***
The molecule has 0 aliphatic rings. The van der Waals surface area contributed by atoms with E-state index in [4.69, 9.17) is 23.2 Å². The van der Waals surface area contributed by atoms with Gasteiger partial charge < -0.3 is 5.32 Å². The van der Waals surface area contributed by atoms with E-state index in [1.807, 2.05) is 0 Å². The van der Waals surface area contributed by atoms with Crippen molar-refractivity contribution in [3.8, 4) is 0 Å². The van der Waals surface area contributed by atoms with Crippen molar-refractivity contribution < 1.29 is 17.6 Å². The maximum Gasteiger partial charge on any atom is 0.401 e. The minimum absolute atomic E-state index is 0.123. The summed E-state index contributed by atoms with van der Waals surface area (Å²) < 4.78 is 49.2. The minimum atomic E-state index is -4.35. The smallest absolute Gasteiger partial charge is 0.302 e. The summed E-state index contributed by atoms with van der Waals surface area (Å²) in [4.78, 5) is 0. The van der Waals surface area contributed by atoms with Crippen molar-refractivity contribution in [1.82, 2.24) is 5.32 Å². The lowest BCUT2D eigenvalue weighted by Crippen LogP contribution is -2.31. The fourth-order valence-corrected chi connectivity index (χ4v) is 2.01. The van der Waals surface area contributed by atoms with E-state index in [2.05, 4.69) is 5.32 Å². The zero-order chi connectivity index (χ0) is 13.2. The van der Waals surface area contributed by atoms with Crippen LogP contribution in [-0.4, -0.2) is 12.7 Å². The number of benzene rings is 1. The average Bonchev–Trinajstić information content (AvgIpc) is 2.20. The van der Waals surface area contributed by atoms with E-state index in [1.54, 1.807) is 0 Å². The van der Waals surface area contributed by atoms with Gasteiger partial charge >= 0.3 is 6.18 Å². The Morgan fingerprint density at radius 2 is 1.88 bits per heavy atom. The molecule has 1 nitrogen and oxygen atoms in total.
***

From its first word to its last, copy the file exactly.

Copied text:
The molecule has 0 aliphatic rings. The van der Waals surface area contributed by atoms with E-state index in [4.69, 9.17) is 23.2 Å². The van der Waals surface area contributed by atoms with Gasteiger partial charge < -0.3 is 5.32 Å². The van der Waals surface area contributed by atoms with E-state index in [1.807, 2.05) is 0 Å². The van der Waals surface area contributed by atoms with Crippen molar-refractivity contribution in [3.8, 4) is 0 Å². The van der Waals surface area contributed by atoms with Crippen molar-refractivity contribution < 1.29 is 17.6 Å². The maximum Gasteiger partial charge on any atom is 0.401 e. The minimum absolute atomic E-state index is 0.123. The summed E-state index contributed by atoms with van der Waals surface area (Å²) < 4.78 is 49.2. The minimum atomic E-state index is -4.35. The smallest absolute Gasteiger partial charge is 0.302 e. The summed E-state index contributed by atoms with van der Waals surface area (Å²) in [4.78, 5) is 0. The van der Waals surface area contributed by atoms with Crippen molar-refractivity contribution in [1.82, 2.24) is 5.32 Å². The lowest BCUT2D eigenvalue weighted by Crippen LogP contribution is -2.31. The fourth-order valence-corrected chi connectivity index (χ4v) is 2.01. The van der Waals surface area contributed by atoms with E-state index in [2.05, 4.69) is 5.32 Å². The zero-order chi connectivity index (χ0) is 13.2. The van der Waals surface area contributed by atoms with Crippen LogP contribution in [-0.4, -0.2) is 12.7 Å². The number of benzene rings is 1. The average Bonchev–Trinajstić information content (AvgIpc) is 2.20. The van der Waals surface area contributed by atoms with E-state index in [1.54, 1.807) is 0 Å². The van der Waals surface area contributed by atoms with Gasteiger partial charge >= 0.3 is 6.18 Å². The Morgan fingerprint density at radius 2 is 1.88 bits per heavy atom. The molecule has 1 nitrogen and oxygen atoms in total.